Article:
Where You Once Belonged
The Beatles' last single, "The Long and Winding Road," topped the Billboard Hot 100 this week in 1970—a month after the band's breakup—giving John, Paul, George and Ringo an unprecedented total of 20 No. 1 songs in the U.S. And that record has never been broken. To understand why, click though for a ranking of the Fab Four's biggest hits.
1. "Yesterday" (No. 1 for four weeks, 1965)
Paul McCartney was three weeks shy of his 23rd birthday when he finished writing what is arguably the greatest, saddest ballad in the history of popular music. The somber reflection on lost love, like Beethoven's "Moonlight Sonata," will resonate for generations to come.
2. "Help!" No. 1 for three weeks, 1965)
This time, John Lennon really wants to hold your hand. The catchy sing-along masked the troubled Beatle's primal scream for help, with an exclamation point in the title to emphasize his sense of urgency.
3. "Something" (No. 1 for one week, 1969)
George Harrison's ode to wife Pattie Boyd emerged as the undisputed A-side of the Beatles' only double-sided No. 1 single, with "Come Together." Paul McCartney described the ballad as "George's greatest song" and John Lennon hailed "Something" as the best track on the new "Abbey Road" album. But Frank Sinatra may have laid down the law when he proclaimed it "the greatest love song ever written."
4. "She Loves You" (No. 1 for two weeks, 1964)
Beatlemania was built on those three little words that mean so much: "Yeah, yeah, yeah."
5. "I Want to Hold Your Hand" (No. 1 for seven weeks, 1963)
Less than three months after JFK's assassination, America needed a hand to hold—and from the moment the Beatles reached out on "The Ed Sullivan Show," there was no letting go. The Fab Four's first No. 1 hit in the U.S. remains their all-time best-selling single worldwide.
6. "All You Need Is Love" (No. 1 for one week, 1967)
The unofficial theme song of the Summer of Love was a non-album single that would appear in late 1967 on the "Magical Mystery Tour" album as well as on 1969's "Yellow Submarine" soundtrack. The Beatles performed the anthem live at the end of the first-ever worldwide satellite broadcast, "Our World," a music special that attracted an estimated 700 million TV viewers in 14 countries.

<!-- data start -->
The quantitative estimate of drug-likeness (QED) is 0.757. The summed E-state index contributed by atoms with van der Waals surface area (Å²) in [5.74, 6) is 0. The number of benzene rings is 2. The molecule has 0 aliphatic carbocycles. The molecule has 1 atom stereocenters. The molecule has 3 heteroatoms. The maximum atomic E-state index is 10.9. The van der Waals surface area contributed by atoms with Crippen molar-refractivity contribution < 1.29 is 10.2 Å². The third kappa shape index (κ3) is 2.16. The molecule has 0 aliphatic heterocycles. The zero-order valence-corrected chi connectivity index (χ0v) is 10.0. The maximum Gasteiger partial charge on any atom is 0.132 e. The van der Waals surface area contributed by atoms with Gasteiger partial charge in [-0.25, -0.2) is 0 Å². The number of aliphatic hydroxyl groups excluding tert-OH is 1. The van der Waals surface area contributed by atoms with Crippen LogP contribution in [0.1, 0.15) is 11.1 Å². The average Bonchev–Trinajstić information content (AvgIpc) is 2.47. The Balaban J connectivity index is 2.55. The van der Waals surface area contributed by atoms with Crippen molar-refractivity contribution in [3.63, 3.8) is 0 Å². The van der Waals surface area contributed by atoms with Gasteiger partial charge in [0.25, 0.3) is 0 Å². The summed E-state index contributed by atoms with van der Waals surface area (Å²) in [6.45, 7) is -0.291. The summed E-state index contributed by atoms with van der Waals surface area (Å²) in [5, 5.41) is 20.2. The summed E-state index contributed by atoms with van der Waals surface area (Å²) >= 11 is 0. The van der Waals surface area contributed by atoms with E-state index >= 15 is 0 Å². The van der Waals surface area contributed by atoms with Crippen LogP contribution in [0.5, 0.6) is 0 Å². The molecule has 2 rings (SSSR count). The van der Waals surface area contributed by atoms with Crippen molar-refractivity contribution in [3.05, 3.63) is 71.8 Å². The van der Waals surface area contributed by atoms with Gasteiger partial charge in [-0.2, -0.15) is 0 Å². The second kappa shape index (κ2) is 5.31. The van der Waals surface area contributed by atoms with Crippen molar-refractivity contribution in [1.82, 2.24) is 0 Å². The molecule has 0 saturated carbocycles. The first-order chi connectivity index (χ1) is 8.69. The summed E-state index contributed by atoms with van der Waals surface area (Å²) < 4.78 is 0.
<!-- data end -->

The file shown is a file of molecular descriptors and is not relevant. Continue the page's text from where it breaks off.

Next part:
7. "Let It Be" (No. 1 for two weeks, 1969)
Paul McCartney's reassuring dream about his late mother, Mary, inspired the dirge that has been solemnly interpreted as a rock and roll hymn. "Let It Be" was the second consecutive modern-day spiritual to top the charts, following the six-week run of Simon & Garfunkel's magnum opus, "Bridge Over Troubled Water."
8. "A Hard Day's Night" (No. 1 for two weeks, 1964)
Ringo Starr's impromptu assessment of a grueling studio session prompted the title track of the Beatles' first movie. John Lennon wrote the music and lyrics that night. The next morning, the band cranked out the rollicking recording in less than three hours. The ninth take proved to be the winner.
9. "I Feel Fine" (No. 1 for two weeks, 1964)
Yet another example of the Beatles whipping up a hit that's both obviously derivative and completely original. Ringo Starr copped the drum lick from Ray Charles' "What'd I Say," John Lennon and George Harrison reworked a riff from "Watch Your Step," a 1961 single by R&B guitarist Bobby Parker, and Paul McCartney's initial bass note got hijacked by feedback from Lennon's guitar. Like a fuse, the electric hum served as the ditty's introduction, showcasing the first use of feedback on a record. "It was a found object," said McCartney, "an accident caused by leaning the guitar against the amp."
10. "Paperback Writer" (No. 1 for two nonconsecutive weeks, 1966)
The song that John Lennon once described as "son of 'Day Tripper'" delivered a stream of chatty lyrics over a single thrumming chord and Paul McCartney's prominent, impressively busy bass line. Written as an aspiring author's cover letter to a prospective publisher, "Paperback Writer" was the first Beatles' hit that had nothing to do with their favorite subject: love.
11. "Ticket to Ride" (No. 1 for one week, 1965)
Even better than George Harrison's indelible 12-string guitar riff is Ringo Starr's stagger-step drumbeat, a sophisticated give-and-go that laid waste to the idiotic notion that Ringo wasn't an especially skilled drummer. A similar pattern would be employed again a few months later on John Lennon's reflective ballad "In My Life."